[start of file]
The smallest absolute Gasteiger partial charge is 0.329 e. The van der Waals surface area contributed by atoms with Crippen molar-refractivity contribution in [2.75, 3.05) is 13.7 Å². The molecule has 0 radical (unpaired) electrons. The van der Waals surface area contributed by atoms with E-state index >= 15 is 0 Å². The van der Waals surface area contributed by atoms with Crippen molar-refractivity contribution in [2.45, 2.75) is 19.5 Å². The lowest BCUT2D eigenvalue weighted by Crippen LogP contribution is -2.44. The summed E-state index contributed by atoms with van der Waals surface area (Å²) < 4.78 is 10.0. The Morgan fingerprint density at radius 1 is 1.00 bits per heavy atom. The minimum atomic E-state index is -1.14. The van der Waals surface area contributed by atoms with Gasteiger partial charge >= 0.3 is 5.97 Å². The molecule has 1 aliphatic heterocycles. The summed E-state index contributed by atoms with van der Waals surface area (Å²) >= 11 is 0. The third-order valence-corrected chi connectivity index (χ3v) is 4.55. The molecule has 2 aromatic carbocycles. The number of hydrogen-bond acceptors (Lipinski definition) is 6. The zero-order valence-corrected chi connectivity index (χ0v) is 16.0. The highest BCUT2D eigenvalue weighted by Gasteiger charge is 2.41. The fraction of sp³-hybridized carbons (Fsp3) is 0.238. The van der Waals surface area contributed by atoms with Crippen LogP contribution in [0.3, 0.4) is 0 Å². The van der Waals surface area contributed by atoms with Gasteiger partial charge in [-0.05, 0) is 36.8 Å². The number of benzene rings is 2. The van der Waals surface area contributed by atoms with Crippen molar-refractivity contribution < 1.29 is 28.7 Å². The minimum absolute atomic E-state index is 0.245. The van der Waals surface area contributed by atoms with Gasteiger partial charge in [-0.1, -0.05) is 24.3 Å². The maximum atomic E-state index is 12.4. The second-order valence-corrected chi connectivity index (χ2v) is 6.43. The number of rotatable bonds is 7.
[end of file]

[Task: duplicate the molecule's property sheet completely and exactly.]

The smallest absolute Gasteiger partial charge is 0.329 e. The van der Waals surface area contributed by atoms with Crippen molar-refractivity contribution in [2.75, 3.05) is 13.7 Å². The molecule has 0 radical (unpaired) electrons. The van der Waals surface area contributed by atoms with E-state index >= 15 is 0 Å². The van der Waals surface area contributed by atoms with Crippen molar-refractivity contribution in [2.45, 2.75) is 19.5 Å². The lowest BCUT2D eigenvalue weighted by Crippen LogP contribution is -2.44. The summed E-state index contributed by atoms with van der Waals surface area (Å²) < 4.78 is 10.0. The Morgan fingerprint density at radius 1 is 1.00 bits per heavy atom. The minimum atomic E-state index is -1.14. The van der Waals surface area contributed by atoms with Gasteiger partial charge >= 0.3 is 5.97 Å². The molecule has 1 aliphatic heterocycles. The summed E-state index contributed by atoms with van der Waals surface area (Å²) >= 11 is 0. The third-order valence-corrected chi connectivity index (χ3v) is 4.55. The molecule has 2 aromatic carbocycles. The number of hydrogen-bond acceptors (Lipinski definition) is 6. The zero-order valence-corrected chi connectivity index (χ0v) is 16.0. The highest BCUT2D eigenvalue weighted by Gasteiger charge is 2.41. The fraction of sp³-hybridized carbons (Fsp3) is 0.238. The van der Waals surface area contributed by atoms with Crippen LogP contribution in [0.3, 0.4) is 0 Å². The van der Waals surface area contributed by atoms with Gasteiger partial charge in [-0.05, 0) is 36.8 Å². The number of benzene rings is 2. The van der Waals surface area contributed by atoms with Crippen molar-refractivity contribution < 1.29 is 28.7 Å². The minimum absolute atomic E-state index is 0.245. The van der Waals surface area contributed by atoms with Gasteiger partial charge in [-0.1, -0.05) is 24.3 Å². The maximum atomic E-state index is 12.4. The second-order valence-corrected chi connectivity index (χ2v) is 6.43. The number of rotatable bonds is 7.